Can’t Won’t Never
My kids tell me that I’m old (not getting old anymore…but that I’ve arrived at old). Notwithstanding where I am on that sliding scale, I still believe that anything I want to do and that God supports, I can still accomplish in this life. Even now, if I really wanted to be a doctor, I could be that. If I wanted to go back to school, I could certainly do that, and actually may do that. If I wanted to change careers and start all over again at the bottom somewhere, I could also do that. So why have so many people, even those decades younger than me, ascribed to the life philosophy of can’t, won’t, never? “I can’t find a job”, “I won’t take that job”, “I’ll never be able to accomplish that”. They would rather starve then take a job a McDonalds or other minimum wage positions.
It is very possible that their parents did not instill in them a “can do” attitude or that they have tried at a few things and failed miserably, or that their arrogance has tricked them into believing that they are too good to do certain jobs. But, no matter how the thought was planted in their heads, I believe it continues to flourish out of a lack of focus (or a focus on money alone) and a lack of perseverance.
Ask someone who seems to have a problem moving forward in accomplishing things in their lives and I guarantee you that eventually they will tell you that it will take too long or be too hard, or it’s not enough money. It’s not that they are incapable of the tasks it would take to move forward, but they are not willing to pay the price of time, energy, and commitment. These are the same people who believe that they should be entitled to make $50,000 a year within 6 months of starting a job with no experience, no degree, and without even a demonstration of skill. Those ads we see regularly promising such things were tailor made for this group.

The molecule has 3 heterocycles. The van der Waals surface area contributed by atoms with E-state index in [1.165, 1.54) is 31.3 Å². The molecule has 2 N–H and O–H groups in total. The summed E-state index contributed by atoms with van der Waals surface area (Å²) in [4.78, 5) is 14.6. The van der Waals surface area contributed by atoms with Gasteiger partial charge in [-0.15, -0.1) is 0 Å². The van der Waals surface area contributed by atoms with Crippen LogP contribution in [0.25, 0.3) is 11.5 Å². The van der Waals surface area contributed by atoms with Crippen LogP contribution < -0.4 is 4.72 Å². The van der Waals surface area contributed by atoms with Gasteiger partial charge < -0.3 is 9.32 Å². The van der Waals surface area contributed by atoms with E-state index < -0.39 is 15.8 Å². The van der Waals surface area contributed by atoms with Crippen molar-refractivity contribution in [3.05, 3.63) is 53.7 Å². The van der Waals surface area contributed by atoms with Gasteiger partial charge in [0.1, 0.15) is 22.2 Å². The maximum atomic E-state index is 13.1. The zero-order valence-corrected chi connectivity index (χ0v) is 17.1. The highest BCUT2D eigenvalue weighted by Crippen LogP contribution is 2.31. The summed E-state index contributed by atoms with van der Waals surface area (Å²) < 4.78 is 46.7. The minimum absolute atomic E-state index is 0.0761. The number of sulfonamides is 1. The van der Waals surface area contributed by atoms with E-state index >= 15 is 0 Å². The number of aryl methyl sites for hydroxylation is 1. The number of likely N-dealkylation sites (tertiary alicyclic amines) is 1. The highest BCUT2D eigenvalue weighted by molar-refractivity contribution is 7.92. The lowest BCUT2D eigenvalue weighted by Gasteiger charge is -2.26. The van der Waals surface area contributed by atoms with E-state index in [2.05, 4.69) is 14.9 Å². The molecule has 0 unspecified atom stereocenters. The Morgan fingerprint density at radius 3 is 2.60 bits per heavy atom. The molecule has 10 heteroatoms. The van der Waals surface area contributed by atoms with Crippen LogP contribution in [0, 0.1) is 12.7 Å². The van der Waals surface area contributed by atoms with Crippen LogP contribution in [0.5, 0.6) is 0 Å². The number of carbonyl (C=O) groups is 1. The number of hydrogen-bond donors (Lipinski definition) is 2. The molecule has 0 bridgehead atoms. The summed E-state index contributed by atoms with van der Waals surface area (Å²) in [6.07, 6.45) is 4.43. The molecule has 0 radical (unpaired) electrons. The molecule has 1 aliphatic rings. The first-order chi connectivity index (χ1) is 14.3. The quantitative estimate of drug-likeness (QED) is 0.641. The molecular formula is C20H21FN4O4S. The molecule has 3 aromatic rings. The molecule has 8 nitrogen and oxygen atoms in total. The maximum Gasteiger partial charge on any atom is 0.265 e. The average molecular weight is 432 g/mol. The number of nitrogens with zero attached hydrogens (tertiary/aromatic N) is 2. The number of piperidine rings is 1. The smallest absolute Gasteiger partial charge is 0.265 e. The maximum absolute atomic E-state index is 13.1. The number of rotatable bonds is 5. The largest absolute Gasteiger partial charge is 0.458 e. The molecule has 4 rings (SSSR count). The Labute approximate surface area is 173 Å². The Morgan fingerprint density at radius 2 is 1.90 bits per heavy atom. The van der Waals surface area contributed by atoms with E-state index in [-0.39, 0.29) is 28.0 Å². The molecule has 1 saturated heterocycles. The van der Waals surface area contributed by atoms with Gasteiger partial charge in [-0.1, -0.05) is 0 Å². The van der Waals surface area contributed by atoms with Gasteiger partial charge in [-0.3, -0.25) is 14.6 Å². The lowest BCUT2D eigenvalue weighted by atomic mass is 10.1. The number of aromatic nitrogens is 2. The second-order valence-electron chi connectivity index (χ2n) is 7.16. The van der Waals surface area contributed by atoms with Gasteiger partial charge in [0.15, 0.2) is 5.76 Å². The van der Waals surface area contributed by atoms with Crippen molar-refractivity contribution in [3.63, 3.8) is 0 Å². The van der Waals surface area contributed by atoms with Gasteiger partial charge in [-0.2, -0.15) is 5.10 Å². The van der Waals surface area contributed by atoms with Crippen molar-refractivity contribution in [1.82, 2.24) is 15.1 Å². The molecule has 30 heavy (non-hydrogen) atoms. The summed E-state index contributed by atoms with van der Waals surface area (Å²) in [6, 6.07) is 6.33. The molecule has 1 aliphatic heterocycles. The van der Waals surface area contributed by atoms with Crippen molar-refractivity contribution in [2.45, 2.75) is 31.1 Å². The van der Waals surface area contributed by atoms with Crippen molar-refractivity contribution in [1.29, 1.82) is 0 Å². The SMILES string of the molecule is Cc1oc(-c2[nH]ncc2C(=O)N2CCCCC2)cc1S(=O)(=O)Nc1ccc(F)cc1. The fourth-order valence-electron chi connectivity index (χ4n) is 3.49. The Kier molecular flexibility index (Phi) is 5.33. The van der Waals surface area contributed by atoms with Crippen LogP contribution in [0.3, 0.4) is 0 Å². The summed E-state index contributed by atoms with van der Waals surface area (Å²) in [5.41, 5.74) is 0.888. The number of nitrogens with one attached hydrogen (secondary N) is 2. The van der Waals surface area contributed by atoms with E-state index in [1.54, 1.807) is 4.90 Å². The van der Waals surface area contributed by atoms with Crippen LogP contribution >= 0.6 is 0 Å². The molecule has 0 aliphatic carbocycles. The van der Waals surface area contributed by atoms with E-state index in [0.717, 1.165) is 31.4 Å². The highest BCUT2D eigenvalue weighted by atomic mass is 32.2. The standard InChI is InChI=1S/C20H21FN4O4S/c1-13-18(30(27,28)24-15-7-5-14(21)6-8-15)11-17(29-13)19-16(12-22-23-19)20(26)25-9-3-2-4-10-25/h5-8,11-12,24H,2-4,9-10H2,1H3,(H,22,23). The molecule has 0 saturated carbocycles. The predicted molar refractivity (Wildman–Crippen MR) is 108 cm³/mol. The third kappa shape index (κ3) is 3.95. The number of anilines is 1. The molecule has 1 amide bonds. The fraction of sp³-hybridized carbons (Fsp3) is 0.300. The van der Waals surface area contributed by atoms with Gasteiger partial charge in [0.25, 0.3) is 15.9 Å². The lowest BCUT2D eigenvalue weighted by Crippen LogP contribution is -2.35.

We can blame technology and our ever evolving push a button instant world, that processes faster and faster with each new generation of equipment, for why some people think they are entitled to instant success without the hard work. They can blame their parents, or their teachers, or their spouses, or anybody else they think they can put the blame on for why they have not achieved. But at the end of the day, every one of us, every day has a choice and makes a decision to go out into the world and make our mark for ourselves and others, or stay home and sit on the couch (probably on Facebook or playing video games).
The biblical story of Ruth, daughter-in-law of Naomi tells about how Ruth worked hard in the fields and how God rewards the steadfast, hard-working, and faithful. (Ruth 2). Listen, I know that there are people who have a sad history and who have not had all the advantages that others have had. But the truth is that everybody has a story and everybody has trials and troubles in their lives. We can either wallow in them or rise above them.
All I’m saying is, we can’t let our past be what causes our future to fail. Can’t ,won’t, and never are limiting words. They limit where we can go and what we can accomplish. They interfere with God’s plans for us and negate our faith. We must take them out of our vocabulary unless we are talking to the devil.
Delete any negativity or complaining and replace them with goals and get-up-and-go. God is always for us and not against us. Jeremiah 29:11 (my favorite verse in all the Bible) says, “For I know the plans I have for you, plans to bless you and not to harm you, plans to give you hope and a future.” There is nothing equivocal in that statement.
Have faith that God does not want us to standstill and that what He has for us will begin to unfold before us as we persevere and move forward. But we have to put that one foot out in front of the other. Even if we don’t know where we are headed or what God has for us, just keep walking, keep trying, keep moving, keep persevering. If we stand at the edge of the shore, we will not see the vastness of the world, but if we put just one toe into the water, God will come across the vastness of the ocean to meet us and carry us through.
Michele Clark Jenkins